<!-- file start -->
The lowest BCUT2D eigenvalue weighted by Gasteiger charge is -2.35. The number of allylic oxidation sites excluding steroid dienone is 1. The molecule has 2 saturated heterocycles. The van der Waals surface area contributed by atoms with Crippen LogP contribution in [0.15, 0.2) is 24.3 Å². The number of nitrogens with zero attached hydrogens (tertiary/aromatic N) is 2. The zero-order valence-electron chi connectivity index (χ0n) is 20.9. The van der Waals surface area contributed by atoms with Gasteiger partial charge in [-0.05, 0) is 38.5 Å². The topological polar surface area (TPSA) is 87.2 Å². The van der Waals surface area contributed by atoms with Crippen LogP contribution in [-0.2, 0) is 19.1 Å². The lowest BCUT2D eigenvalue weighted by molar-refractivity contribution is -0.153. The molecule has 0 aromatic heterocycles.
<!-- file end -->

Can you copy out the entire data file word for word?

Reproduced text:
The lowest BCUT2D eigenvalue weighted by Gasteiger charge is -2.35. The number of allylic oxidation sites excluding steroid dienone is 1. The molecule has 2 saturated heterocycles. The van der Waals surface area contributed by atoms with Crippen LogP contribution in [0.15, 0.2) is 24.3 Å². The number of nitrogens with zero attached hydrogens (tertiary/aromatic N) is 2. The zero-order valence-electron chi connectivity index (χ0n) is 20.9. The van der Waals surface area contributed by atoms with Gasteiger partial charge in [-0.05, 0) is 38.5 Å². The topological polar surface area (TPSA) is 87.2 Å². The van der Waals surface area contributed by atoms with Crippen LogP contribution in [-0.2, 0) is 19.1 Å². The lowest BCUT2D eigenvalue weighted by molar-refractivity contribution is -0.153. The molecule has 0 aromatic heterocycles.